Ironically it is America so many of us are fearing at the moment but back then America was positioning itself as some kind of democratic free-thinking saviour and Germany’s most famous export Marlene Dietrich went against her birth country to pledge allegiance to the land of democracy and forward thinking.
This show focuses on those turbulent times and the effect they had on this legendary Hollywood star whose name, even today, is synonymous with style, glamour, androgyny, mystique and a goddess like quality.
It is fitting therefore with such gender blurring in her own identity that the part of Dietrich is played- very well- by the splendid talent that is Peter Groom.
Using songs from Dietrich’s repertoire- The Boys in the Backroom, a stirring Where Have all The Flowers Gone and the inevitable Falling in Love Again amongst others- to capture how the star felt around this time as she abandoned her Hollywood mansion for a tent on the battlefront where she entertained the troops in a form-fitting sequined dress.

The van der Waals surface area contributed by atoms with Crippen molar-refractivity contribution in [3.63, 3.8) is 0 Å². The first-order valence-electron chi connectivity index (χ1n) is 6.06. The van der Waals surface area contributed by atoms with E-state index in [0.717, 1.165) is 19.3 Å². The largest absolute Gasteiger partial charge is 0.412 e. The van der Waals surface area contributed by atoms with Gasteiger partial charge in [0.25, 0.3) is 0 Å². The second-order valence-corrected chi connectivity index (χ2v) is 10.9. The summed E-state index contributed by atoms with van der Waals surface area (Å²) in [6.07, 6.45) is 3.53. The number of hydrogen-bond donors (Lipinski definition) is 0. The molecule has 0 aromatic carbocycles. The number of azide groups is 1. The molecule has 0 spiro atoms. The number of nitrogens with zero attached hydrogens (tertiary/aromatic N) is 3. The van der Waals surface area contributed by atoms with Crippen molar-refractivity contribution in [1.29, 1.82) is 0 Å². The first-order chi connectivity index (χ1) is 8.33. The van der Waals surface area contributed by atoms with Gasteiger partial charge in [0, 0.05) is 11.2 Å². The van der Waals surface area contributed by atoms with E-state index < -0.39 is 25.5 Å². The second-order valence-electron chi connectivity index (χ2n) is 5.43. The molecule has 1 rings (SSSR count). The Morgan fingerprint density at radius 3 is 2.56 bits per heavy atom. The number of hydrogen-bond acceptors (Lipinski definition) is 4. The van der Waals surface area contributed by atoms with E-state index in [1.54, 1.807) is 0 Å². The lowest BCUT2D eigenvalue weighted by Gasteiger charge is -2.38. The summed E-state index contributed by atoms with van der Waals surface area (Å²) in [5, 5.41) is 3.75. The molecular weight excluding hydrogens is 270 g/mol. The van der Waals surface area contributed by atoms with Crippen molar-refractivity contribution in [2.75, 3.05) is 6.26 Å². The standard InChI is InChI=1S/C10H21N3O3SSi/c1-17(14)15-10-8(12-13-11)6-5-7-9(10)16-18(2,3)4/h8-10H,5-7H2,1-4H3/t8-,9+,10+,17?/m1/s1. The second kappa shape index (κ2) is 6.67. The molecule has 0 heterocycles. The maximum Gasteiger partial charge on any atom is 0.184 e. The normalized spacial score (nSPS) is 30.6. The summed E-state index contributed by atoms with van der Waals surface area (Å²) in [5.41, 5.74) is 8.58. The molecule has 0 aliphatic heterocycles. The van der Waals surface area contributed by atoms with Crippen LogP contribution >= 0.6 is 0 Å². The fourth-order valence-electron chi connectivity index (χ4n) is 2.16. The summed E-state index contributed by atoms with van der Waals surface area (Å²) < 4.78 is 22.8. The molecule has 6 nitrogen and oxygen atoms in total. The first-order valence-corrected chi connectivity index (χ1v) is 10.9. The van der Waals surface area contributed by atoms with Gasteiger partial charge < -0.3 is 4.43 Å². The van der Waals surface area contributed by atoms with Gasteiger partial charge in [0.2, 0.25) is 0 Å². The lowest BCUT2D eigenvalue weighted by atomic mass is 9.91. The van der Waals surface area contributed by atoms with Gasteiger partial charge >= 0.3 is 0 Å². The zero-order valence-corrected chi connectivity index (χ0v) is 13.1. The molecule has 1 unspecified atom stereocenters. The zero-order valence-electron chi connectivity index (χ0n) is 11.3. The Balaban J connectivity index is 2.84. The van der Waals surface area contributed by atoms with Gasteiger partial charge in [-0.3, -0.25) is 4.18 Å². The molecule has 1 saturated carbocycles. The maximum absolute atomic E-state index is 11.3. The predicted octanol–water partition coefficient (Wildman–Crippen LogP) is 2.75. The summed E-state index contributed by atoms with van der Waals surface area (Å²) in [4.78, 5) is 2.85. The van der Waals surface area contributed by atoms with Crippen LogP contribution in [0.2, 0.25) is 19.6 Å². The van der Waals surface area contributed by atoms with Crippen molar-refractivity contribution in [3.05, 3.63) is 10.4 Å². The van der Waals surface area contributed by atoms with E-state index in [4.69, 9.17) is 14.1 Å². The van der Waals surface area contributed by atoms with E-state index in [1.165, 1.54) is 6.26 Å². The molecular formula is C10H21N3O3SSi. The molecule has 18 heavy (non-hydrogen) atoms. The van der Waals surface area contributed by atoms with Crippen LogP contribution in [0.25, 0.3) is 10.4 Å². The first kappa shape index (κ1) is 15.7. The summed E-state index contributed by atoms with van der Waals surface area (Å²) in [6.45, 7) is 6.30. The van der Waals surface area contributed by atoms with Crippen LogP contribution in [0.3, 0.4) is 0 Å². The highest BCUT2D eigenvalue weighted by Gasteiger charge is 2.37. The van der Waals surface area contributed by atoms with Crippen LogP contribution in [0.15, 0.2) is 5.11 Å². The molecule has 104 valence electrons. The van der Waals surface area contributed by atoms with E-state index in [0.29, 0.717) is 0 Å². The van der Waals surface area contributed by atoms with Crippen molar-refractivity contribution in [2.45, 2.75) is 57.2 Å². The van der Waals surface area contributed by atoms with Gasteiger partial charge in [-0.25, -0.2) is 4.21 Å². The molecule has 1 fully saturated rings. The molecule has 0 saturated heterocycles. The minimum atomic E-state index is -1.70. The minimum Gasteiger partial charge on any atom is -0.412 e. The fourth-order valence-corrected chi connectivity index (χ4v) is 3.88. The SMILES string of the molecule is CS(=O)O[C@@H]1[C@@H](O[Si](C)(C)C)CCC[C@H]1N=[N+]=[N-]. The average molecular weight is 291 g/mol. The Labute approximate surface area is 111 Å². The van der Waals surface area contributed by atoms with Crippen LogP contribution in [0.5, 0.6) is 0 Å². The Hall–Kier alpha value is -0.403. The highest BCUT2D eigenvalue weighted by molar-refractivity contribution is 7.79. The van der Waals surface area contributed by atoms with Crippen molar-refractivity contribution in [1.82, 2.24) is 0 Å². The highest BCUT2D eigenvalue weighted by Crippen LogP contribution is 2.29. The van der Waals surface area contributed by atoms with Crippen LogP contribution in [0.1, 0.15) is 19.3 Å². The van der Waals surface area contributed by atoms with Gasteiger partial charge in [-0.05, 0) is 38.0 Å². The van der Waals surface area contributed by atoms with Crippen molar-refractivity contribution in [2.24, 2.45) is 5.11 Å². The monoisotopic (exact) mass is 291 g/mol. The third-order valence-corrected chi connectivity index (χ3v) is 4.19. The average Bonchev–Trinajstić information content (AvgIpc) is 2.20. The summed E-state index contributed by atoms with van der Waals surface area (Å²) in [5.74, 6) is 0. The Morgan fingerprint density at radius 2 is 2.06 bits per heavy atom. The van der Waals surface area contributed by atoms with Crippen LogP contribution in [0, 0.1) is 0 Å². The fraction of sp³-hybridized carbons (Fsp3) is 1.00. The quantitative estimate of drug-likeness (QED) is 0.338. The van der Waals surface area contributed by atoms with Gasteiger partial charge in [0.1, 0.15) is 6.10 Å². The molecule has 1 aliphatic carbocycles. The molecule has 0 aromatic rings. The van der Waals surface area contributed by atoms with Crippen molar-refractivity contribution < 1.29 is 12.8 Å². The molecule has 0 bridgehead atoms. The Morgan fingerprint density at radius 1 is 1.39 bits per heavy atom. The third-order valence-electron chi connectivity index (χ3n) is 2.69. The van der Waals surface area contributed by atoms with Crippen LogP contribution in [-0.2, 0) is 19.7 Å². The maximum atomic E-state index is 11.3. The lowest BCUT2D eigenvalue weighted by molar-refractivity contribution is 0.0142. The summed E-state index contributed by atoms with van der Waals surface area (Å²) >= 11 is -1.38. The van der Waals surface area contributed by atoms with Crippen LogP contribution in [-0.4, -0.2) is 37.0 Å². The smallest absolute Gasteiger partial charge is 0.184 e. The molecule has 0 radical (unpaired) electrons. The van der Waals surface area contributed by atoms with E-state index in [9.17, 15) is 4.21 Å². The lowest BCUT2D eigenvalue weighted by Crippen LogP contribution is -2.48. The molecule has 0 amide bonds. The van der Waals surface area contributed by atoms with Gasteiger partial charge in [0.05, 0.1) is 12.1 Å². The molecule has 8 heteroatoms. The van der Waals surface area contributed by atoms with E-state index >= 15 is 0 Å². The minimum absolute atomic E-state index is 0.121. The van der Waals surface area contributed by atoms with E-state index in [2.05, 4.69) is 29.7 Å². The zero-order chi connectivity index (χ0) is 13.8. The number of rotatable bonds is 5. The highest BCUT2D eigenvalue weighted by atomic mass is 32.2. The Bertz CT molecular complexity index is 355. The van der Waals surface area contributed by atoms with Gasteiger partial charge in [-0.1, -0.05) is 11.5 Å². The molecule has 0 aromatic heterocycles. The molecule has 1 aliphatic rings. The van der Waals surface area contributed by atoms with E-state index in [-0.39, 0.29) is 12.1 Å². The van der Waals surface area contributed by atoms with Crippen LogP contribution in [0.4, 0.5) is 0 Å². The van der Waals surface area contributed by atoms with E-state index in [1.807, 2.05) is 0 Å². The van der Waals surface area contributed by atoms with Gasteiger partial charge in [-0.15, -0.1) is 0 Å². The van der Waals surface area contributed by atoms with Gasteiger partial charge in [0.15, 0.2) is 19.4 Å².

Groom inhabits his character well and it a studied performance which he never slips out of throughout managing to hold the poise and character of Dietrich exquisitely. If the show has one flaw for me it is that it never really gathers momentum or gains pace; at times I wished it would ignite a spark and slip below the icy detached demeanour of the public Dietrich and let us see the fire she so very obviously possessed.
All in all though it is an enjoyable enough show which provokes introspection as to how and why we are returning to dangerous times and also the lessons we should have learnt from past mistakes.



I think it’s a scenario most of us are familiar with; the re-telling of a story from our past embellished with intricate details but which, although we believe it ourselves during the re-telling, in fact turns out to be a false memory. If what defines us are our memories and we are defined by such memories then how can we trust ourselves if said memories are false?